Most markets are held in the traditional market square or city center. Surrounded by beautiful architecture, the air is filled with the sweet and spicy scents of sausages, pastries, potato pancakes and warm candied almonds and other nuts. Shoppers crowd around booths buying gifts of handmade wood toys, knitted items, ornamental gingerbread and hand-carved wood figures for the family creche. And the Glühwein stands are the most popular by far, with friends gathering to enjoy a mug of the hot, spiced and fortified wine that is so much a part of Germany’s holiday season.
Each market has a distinctive feel. The walled city of Nuremberg is famous for its red and white striped market canopies. The Munich “manger” market is where families come each year to select hand-carved pieces for the creche displayed every Christmas season. And the sprawling, busy, Frankfurt market stretches from the old city center to the river, highlighting both the history and contemporary culture of the vibrant city. The beautiful market in Cologne is consistantly voted one of the most popular.
If you have the time and want to explore Germany at a more leisurely pace, consider booking a Rhine River cruise. With frequent stops at villages between Frankfurt, Germany and Basel, Switzerland, a December river cruise down the Rhine River gives you a trouble-free way to enjoy the scenery as you cruise past ancient castles, beautiful and productive vineyards, old fortifications and picturesque villages. Each day brings a new opportunity to explore holiday markets in towns along the river, each with its own flavor and vibe, without the crush of peak-season tourists. Small-ship cruising combines the best of cruising—fine dining, comfortable staterooms and leisurely travel—but most river cruise ships carry fewer than 200 passengers so one never feels lost in the crowd.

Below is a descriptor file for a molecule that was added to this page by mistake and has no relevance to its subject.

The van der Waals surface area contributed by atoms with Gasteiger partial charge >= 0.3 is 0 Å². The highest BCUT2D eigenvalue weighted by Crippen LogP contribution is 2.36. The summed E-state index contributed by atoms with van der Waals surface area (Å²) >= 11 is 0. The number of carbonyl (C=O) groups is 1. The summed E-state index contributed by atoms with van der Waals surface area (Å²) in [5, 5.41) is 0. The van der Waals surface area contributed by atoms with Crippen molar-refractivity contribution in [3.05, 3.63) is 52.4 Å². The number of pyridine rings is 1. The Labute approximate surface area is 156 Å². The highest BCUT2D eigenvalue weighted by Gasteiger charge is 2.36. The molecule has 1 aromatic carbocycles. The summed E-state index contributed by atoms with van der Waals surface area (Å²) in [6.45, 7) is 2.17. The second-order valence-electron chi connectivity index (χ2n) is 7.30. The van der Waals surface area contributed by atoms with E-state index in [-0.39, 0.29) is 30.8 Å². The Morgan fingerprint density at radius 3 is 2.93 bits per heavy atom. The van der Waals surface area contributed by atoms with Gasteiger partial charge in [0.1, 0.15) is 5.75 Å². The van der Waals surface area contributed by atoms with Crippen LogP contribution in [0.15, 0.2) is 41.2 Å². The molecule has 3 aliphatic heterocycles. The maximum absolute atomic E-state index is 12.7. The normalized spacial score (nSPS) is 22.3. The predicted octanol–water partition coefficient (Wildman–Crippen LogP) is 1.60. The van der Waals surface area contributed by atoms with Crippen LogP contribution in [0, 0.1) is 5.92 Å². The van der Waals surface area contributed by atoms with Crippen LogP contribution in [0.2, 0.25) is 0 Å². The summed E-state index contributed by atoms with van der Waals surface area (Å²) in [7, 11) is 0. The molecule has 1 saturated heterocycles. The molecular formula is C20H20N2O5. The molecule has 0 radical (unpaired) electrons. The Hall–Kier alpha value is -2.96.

No place is as beautiful as Germany this time of year. Every year when I hang the wreaths and decorate the tree I think back to that small but beautifully and exhuberantly decorated restaurant on a quiet street in a very busy city. And I'm always inspired to do just a bit more.
Cheryl-Anne Millsap is a travel writer based in Spokane, Washington, whose audio essays can be heard on Spokane Public Radio and on public radio stations across the country. She is the author of Home Planet: A Life in Four Seasons and can be reached at firstname.lastname@example.org
(Photo by Cheryl-Anne Millsap)
The wind had picked a bit up the night before, sweeping through the tall pine trees, taking with it loose branches and needles, dropping them to the grass below.
I noticed something else in the litter on the lawn and as I got closer I could see it was a small bird’s nest, still intact after its long fall. I picked it up and studied the way it was made. I have never seen a nest that isn’t, in some way, beautiful. A marvel, really. But this one was exceptionally so.
Made almost entirely of long strands of dried grass woven around what appeared to be wool or even dryer lint, the inside was lined with a soft, golden, feathery material. At first I thought it might be the bird’s own feathers but then I realized it was a layer of shredded cattail blooms, the tall plant that grows in ponds and marshes and bends and dances in the breeze. The compact bloom had been pulled apart and separated into downy fibers.
I held the nest for a long time, thinking about what an engineering and artistic accomplishment it was. And to what lengths the birds had gone to to create it.
Grass and lint are all around us. That could have come from any house nearby. But the cattail had to have come from the park down the hill, several blocks away. It would have been no small feat to bring home, bit by bit, enough of the fibers to fill even such a petite shelter. What compelled her to use that particular plant? Surely there must have been some easier way.
I carried the nest home and set it on the mantel in my living room. For days, every time I walked by, I would stop for a closer look. One afternoon I sat down on the sofa—a piece with a new slipcover, sewn by a friend who does beautiful work. I searched and searched for just the right fabric before settling on the natural cotton and now every time I look at the sofa, it pleases me.
Still cradling the fragile thing in my hand, still puzzling over the curiosity of it, I reached behind me to adjust the cushion at my back and felt the fine weave of the soft linen pillow cover under my fingertips. Immediately, I remembered the day I’d purchased it in a small shop in Estonia. I’d spent an hour pulling out cover after cover until I found a pair that were exactly right.